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A Cautionary Tale: How I Dropped My Camera and Tripod Off a Cliff

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Just because you think it can’t possibly happen to you, doesn’t mean it won’t happen anyway.

I live in Nova Scotia, Canada at a particular spot where the tides are the highest in the world. I just recently started to get into photography and fell in love with taking time lapses, so I’ve been scouting this place (Blomidon, Nova Scotia) for a while where I wanted to do a time lapse of the ocean tides.

Finally, the time and conditions were right. There was no moon, meaning the ocean tides would be at their highest fluctuations. On this particular day, the tides would rise and fall over 14 meters (45 feet) twice in a single day—115 billion tonnes of water would be flowing in and out over a 12.4 hour period.

I reached the location I’d scouted a few weeks before, a nice empty field with no trees nearby to distract from the time lapse and a beautiful view of the famous Blomidon cliff side that draws people to this place.

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It was a perfect day to do a time lapse. The tides were right and there were clouds in the sky to give nice visuals, but it wasn’t too bright out. At this place the cliffs aren’t too high, just about 45 feet, but they overlook the ocean and it is a gorgeous spot. It was a bit cold out, around 6 degrees Celsius (42.8 degrees Fahrenheit) and windy as well.

So I get out of my car and get out my gear: a camera with ultra wide lens, heavy weighted tripod, and a book to read. I walk across the grassy field and along the cliff edge to find a good spot to set up my, again, weighted tripod.

I find the perfect place and go to set everything up, and that’s when I realize I forgot one thing. One teeny tiny thing I managed to forget at home. My quick release plate to attach my camera to my tripod.

“No problem” I think to myself, I have my other, lighter weight tripod I use for hiking in my trunk. I’ll just use that.

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Once I finally set everything up I go to my car to keep out of the cold wind, leaving my Canon T2i, vertical grip with a built in intervalometer, and Sigma 10-20mm set up and shooting on a Manfrotto Art 190B tripod outside. This is a very wide lens, so to be able to get the camera to look off the cliff without having the ground in the frame I have to bring the camera and tripod close to the edge. Not a big deal.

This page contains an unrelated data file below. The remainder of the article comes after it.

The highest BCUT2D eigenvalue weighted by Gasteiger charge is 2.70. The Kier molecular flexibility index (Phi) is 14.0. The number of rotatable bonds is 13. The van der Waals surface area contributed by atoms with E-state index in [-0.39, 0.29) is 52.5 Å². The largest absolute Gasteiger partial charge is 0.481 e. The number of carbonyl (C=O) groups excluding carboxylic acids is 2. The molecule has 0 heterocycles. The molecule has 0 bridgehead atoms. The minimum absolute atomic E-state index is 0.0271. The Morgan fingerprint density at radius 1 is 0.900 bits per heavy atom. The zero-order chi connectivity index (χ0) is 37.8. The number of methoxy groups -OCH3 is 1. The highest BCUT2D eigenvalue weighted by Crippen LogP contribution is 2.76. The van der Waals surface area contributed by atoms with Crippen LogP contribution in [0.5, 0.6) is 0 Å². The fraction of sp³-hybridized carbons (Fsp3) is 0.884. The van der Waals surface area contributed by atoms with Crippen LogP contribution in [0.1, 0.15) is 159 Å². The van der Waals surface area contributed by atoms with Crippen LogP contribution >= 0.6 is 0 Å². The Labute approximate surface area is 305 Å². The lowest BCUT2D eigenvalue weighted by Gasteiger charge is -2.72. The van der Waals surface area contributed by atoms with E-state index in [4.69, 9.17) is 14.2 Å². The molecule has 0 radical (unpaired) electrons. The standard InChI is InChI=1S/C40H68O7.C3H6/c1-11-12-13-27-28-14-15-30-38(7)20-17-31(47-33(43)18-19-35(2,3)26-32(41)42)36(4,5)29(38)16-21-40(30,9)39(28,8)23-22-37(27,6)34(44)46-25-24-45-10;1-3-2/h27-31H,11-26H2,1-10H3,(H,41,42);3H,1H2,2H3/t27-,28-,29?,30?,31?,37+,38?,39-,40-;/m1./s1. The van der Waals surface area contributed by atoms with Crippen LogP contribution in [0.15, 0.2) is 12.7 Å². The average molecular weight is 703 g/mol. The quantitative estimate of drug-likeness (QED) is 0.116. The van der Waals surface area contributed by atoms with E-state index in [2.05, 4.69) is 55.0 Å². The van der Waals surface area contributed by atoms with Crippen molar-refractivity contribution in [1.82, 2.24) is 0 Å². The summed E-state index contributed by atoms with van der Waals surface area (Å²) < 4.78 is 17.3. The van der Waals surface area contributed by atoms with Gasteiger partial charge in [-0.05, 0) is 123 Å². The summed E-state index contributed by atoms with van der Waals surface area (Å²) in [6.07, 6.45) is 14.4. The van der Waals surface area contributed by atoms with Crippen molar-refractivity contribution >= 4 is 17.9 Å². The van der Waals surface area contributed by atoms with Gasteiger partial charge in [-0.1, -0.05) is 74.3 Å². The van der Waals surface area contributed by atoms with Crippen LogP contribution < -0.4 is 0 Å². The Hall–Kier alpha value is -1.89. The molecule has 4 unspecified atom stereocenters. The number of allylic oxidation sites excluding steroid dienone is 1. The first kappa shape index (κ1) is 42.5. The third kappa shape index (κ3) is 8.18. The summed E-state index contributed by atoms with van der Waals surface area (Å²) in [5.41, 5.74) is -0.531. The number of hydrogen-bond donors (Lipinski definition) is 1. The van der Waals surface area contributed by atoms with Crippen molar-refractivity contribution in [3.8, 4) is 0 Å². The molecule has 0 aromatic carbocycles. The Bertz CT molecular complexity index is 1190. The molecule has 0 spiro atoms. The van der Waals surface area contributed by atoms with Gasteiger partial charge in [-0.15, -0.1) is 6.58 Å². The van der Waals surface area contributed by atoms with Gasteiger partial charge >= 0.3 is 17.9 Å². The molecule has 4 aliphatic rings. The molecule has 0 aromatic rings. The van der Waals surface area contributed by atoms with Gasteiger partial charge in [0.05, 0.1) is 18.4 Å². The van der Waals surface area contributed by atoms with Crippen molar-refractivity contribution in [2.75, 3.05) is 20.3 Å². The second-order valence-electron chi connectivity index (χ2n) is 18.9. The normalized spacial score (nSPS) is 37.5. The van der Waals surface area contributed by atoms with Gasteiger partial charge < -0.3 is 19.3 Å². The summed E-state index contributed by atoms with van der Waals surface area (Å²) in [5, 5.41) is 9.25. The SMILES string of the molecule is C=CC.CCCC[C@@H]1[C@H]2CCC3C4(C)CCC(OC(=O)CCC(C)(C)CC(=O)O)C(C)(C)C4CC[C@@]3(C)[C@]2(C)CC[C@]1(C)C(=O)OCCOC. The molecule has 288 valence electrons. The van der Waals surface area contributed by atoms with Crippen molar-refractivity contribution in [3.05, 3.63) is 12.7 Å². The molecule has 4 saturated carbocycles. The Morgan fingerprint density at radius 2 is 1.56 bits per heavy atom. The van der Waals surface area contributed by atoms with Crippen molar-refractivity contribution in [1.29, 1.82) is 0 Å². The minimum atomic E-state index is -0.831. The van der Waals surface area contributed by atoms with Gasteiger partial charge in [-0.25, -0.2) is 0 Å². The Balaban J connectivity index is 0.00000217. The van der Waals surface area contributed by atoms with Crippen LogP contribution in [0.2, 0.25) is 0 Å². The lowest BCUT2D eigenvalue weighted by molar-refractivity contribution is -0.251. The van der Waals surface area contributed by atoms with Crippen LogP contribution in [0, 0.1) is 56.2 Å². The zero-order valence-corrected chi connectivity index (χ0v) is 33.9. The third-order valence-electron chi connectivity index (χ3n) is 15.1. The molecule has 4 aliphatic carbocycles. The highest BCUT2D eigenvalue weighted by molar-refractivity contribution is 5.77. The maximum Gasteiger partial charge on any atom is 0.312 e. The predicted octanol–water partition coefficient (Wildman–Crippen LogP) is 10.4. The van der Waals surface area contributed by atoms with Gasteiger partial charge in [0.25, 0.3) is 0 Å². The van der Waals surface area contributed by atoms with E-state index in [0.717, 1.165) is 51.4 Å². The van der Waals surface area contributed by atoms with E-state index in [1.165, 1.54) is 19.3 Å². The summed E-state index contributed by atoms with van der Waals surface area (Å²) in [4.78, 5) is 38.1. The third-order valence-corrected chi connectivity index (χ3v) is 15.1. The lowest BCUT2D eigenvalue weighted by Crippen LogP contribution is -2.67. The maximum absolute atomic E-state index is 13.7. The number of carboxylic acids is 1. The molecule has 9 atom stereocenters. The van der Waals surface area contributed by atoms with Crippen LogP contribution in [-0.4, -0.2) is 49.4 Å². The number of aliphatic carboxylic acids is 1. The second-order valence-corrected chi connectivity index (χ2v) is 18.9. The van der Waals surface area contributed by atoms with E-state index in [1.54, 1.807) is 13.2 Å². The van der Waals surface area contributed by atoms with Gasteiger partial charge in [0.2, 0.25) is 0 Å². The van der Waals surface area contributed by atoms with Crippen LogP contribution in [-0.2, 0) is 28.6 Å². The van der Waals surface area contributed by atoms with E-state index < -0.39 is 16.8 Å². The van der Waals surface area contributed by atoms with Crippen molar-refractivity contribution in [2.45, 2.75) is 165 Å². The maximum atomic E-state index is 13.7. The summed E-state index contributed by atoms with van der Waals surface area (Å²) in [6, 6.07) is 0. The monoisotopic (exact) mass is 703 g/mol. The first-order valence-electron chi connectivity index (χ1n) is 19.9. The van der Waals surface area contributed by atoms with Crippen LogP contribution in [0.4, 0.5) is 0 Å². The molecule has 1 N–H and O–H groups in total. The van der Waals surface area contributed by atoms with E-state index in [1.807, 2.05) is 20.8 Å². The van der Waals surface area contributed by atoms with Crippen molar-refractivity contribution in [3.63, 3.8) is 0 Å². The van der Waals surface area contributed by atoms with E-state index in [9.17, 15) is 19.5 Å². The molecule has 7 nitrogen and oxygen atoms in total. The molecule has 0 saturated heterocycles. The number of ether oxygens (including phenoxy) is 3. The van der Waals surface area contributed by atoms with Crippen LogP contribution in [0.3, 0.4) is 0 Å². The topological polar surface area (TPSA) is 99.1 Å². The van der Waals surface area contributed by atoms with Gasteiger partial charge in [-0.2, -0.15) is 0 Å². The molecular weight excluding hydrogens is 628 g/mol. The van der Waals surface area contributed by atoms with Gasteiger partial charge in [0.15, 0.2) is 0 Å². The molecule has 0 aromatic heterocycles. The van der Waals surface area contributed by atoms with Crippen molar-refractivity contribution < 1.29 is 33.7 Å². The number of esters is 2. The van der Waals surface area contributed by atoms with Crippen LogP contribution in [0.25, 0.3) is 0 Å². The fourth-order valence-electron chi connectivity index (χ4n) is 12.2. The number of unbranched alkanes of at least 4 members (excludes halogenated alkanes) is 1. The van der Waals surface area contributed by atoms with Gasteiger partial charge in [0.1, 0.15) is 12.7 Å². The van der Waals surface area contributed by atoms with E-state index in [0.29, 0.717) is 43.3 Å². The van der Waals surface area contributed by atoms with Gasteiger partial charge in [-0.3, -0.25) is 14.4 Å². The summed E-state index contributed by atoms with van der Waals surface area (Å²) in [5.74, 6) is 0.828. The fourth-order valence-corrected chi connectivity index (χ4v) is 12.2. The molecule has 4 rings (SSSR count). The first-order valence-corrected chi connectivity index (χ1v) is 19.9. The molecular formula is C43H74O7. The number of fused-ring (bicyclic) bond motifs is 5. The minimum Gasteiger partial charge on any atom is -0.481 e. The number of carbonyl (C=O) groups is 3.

At first, everything is going well. Every 45 minutes or so I go outside and check to see that everything is working right, basically just making sure the camera is good for battery life and still taking photos. And for the first two hours my camera was fine.

Then, suddenly, I look up from my book to see… nothing. There’s nothing there. My camera is gone. I get out of my car and run across the field. Again, nothing.

Nothing was there. I tried to look off of the cliff but couldn’t get close enough to the edge to see anything… and I didn’t want to go the way of my camera.

Heart pumping and feeling a mix of anger, stupidity, and denial, I ran back across the field to my car and drove down the beach searching for the wreckage. After going down the beach for about 15 minutes, there it was.

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There was my camera broken off the vertical grip, which was still attached to the tripod. The body and lens are still together but broken at the mount, stuck together. The camera battery was 10 feet in the opposite direction, and my tripod with two broken legs is now a monopod.

I was devastated.

I felt so stupid for having my tripod so close to the cliff. You don’t think it’s going to happen, and if stuff like this does happen it definitely won’t happen to you right? But as I learned, anything that can go wrong, will go wrong.

Be prepared for the worse. Always be careful while taking photos in risky situations, or you may find your tripod and camera smashed to bits at the bottom of a cliff.


About the author: Mitchell Millett is an aspiring photographer with a passion for time lapse and wildlife photography. Born and raised in Nova Scotia, Canada, Mitchell is driven to capture the beauty found in his home province through his camera.

You can find more of his work on his website, Facebook, and Instagram. This story was also posted here.

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